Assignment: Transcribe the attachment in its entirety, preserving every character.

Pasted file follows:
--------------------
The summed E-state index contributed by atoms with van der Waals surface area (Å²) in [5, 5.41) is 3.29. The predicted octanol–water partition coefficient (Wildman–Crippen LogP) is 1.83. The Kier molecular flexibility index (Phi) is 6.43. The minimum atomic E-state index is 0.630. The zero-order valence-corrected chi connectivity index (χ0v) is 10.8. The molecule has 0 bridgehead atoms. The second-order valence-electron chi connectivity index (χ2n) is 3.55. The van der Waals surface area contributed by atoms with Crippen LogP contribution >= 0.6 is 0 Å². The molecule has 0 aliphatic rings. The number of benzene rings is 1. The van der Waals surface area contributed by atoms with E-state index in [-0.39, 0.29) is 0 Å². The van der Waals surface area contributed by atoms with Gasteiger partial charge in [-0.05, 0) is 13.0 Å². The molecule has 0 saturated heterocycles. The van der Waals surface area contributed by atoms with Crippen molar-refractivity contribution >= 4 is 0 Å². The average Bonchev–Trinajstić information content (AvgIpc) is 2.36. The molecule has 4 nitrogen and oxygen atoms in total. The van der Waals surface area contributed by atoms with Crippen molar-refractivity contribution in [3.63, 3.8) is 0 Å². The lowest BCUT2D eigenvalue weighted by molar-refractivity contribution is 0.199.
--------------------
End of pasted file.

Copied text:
The summed E-state index contributed by atoms with van der Waals surface area (Å²) in [5, 5.41) is 3.29. The predicted octanol–water partition coefficient (Wildman–Crippen LogP) is 1.83. The Kier molecular flexibility index (Phi) is 6.43. The minimum atomic E-state index is 0.630. The zero-order valence-corrected chi connectivity index (χ0v) is 10.8. The molecule has 0 bridgehead atoms. The second-order valence-electron chi connectivity index (χ2n) is 3.55. The van der Waals surface area contributed by atoms with Crippen LogP contribution >= 0.6 is 0 Å². The molecule has 0 aliphatic rings. The number of benzene rings is 1. The van der Waals surface area contributed by atoms with E-state index in [-0.39, 0.29) is 0 Å². The van der Waals surface area contributed by atoms with Gasteiger partial charge in [-0.05, 0) is 13.0 Å². The molecule has 0 saturated heterocycles. The van der Waals surface area contributed by atoms with Crippen molar-refractivity contribution >= 4 is 0 Å². The average Bonchev–Trinajstić information content (AvgIpc) is 2.36. The molecule has 4 nitrogen and oxygen atoms in total. The van der Waals surface area contributed by atoms with Crippen molar-refractivity contribution in [3.63, 3.8) is 0 Å². The lowest BCUT2D eigenvalue weighted by molar-refractivity contribution is 0.199.